Wikileaks founder's mysterious chess tweet

by Macauley Peterson
1/13/2018 – What has Wikileaks founder Julian Assange got up his sleeve this time? In the early morning hours in London on Saturday, he decided to tweet some chess! But why? We can only guess. | Photos: @JulianAssange on Twitter , Frank Marshall portrait at the Marshall Chess Club, Jose Capablanca in 1919 Public domain via WikiMedia Commons.

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Assange knows his classics?

Early Saturday morning, Wikileaks founder Julian Assange, who has been holed up at the Ecuadorian embassy in London for over five years, was apparently looking at some chess. He tweeted out a diagrammed position from nearly a century ago with no explanation:

The tweet immediately fueled speculation about its meaning, including from those chess-illiterate:

White has an advantage but of course the game is far from over. This isn't even a particularly critical position. Black's attack has stalled but White's king is exposed and he has a lot of work to do to extracate his queenside pieces and consolidate the extra material.

The source of the position was quickly discovered:

The full thread is quite long and full of a good deal of nonsense, but no one seems to have much of a clue about what the position really means (although there are a few interesting, if half-baked theories, mostly dealing with right-wing tropes about "Crooked Hillary").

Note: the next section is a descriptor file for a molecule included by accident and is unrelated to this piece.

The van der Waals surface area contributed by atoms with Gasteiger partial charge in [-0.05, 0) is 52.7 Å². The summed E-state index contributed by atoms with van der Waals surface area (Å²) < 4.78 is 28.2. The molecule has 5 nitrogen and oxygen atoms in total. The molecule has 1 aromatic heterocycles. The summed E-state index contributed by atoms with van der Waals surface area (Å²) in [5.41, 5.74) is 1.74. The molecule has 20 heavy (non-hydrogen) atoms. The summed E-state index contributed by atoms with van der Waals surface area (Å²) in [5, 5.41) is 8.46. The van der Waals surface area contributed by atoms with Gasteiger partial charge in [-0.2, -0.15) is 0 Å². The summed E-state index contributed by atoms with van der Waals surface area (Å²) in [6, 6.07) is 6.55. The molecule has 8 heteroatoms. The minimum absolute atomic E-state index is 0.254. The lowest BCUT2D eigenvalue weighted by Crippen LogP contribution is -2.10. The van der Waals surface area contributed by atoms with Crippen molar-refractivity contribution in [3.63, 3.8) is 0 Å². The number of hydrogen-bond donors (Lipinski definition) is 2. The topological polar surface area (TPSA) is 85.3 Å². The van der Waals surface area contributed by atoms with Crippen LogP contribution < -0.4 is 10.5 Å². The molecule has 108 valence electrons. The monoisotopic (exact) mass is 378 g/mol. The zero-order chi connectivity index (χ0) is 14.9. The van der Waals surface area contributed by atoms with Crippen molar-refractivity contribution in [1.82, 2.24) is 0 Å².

What we do know

The game was played October 23rd, 1918 in New York, between Jose Capablanca (two and a half years before he was World Champion) and Frank Marshall who was in the midst of his long reign as U.S. Champion (1909 to 1936).

You can find the full game in any version of MegaBase:

 

You can also find it in the Live Database.

Live database Capablanca vs Marshall, 1918

Edward Winter covered the backstory to the Marshall Gambit and the New York tournament where it was played:

The then US champion, Frank James Marshall, played 8...d5 against Capablanca in the first round of the New York, 1918 tournament, and some writers still perpetuate the myth that Marshall held the gambit in reserve for many years to spring it on the Cuban.